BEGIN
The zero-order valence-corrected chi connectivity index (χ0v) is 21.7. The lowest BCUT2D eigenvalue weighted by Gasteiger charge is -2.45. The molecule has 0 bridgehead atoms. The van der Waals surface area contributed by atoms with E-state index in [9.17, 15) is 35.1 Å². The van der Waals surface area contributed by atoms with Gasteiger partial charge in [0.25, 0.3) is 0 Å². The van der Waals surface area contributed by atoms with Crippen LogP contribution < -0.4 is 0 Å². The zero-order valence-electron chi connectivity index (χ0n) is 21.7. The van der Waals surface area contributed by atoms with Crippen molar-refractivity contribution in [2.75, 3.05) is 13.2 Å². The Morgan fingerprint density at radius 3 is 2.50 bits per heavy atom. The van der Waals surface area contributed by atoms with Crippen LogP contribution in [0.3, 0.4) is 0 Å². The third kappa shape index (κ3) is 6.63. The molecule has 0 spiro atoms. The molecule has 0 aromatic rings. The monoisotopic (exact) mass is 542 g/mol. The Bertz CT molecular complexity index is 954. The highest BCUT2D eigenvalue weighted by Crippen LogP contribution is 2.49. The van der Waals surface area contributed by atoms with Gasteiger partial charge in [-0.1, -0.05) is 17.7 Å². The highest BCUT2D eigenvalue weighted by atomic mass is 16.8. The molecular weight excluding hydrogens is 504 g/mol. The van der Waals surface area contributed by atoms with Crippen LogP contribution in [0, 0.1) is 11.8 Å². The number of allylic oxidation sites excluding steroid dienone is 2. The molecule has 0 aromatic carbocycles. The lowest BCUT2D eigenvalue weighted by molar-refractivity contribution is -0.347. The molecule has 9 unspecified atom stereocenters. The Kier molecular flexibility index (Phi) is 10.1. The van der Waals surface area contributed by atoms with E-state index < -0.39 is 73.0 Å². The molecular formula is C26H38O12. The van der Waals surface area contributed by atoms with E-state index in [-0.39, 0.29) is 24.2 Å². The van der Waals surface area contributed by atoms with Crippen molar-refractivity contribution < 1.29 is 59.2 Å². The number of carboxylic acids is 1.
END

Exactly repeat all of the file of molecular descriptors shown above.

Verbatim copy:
The zero-order valence-corrected chi connectivity index (χ0v) is 21.7. The lowest BCUT2D eigenvalue weighted by Gasteiger charge is -2.45. The molecule has 0 bridgehead atoms. The van der Waals surface area contributed by atoms with E-state index in [9.17, 15) is 35.1 Å². The van der Waals surface area contributed by atoms with Gasteiger partial charge in [0.25, 0.3) is 0 Å². The van der Waals surface area contributed by atoms with Crippen LogP contribution < -0.4 is 0 Å². The zero-order valence-electron chi connectivity index (χ0n) is 21.7. The van der Waals surface area contributed by atoms with Crippen molar-refractivity contribution in [2.75, 3.05) is 13.2 Å². The Morgan fingerprint density at radius 3 is 2.50 bits per heavy atom. The van der Waals surface area contributed by atoms with Crippen LogP contribution in [0.3, 0.4) is 0 Å². The third kappa shape index (κ3) is 6.63. The molecule has 0 spiro atoms. The molecule has 0 aromatic rings. The monoisotopic (exact) mass is 542 g/mol. The Bertz CT molecular complexity index is 954. The highest BCUT2D eigenvalue weighted by Crippen LogP contribution is 2.49. The van der Waals surface area contributed by atoms with Gasteiger partial charge in [-0.1, -0.05) is 17.7 Å². The highest BCUT2D eigenvalue weighted by atomic mass is 16.8. The molecular weight excluding hydrogens is 504 g/mol. The van der Waals surface area contributed by atoms with Crippen LogP contribution in [0, 0.1) is 11.8 Å². The number of allylic oxidation sites excluding steroid dienone is 2. The molecule has 0 aromatic carbocycles. The lowest BCUT2D eigenvalue weighted by molar-refractivity contribution is -0.347. The molecule has 9 unspecified atom stereocenters. The Kier molecular flexibility index (Phi) is 10.1. The van der Waals surface area contributed by atoms with E-state index < -0.39 is 73.0 Å². The molecular formula is C26H38O12. The van der Waals surface area contributed by atoms with E-state index in [-0.39, 0.29) is 24.2 Å². The van der Waals surface area contributed by atoms with Crippen molar-refractivity contribution < 1.29 is 59.2 Å². The number of carboxylic acids is 1.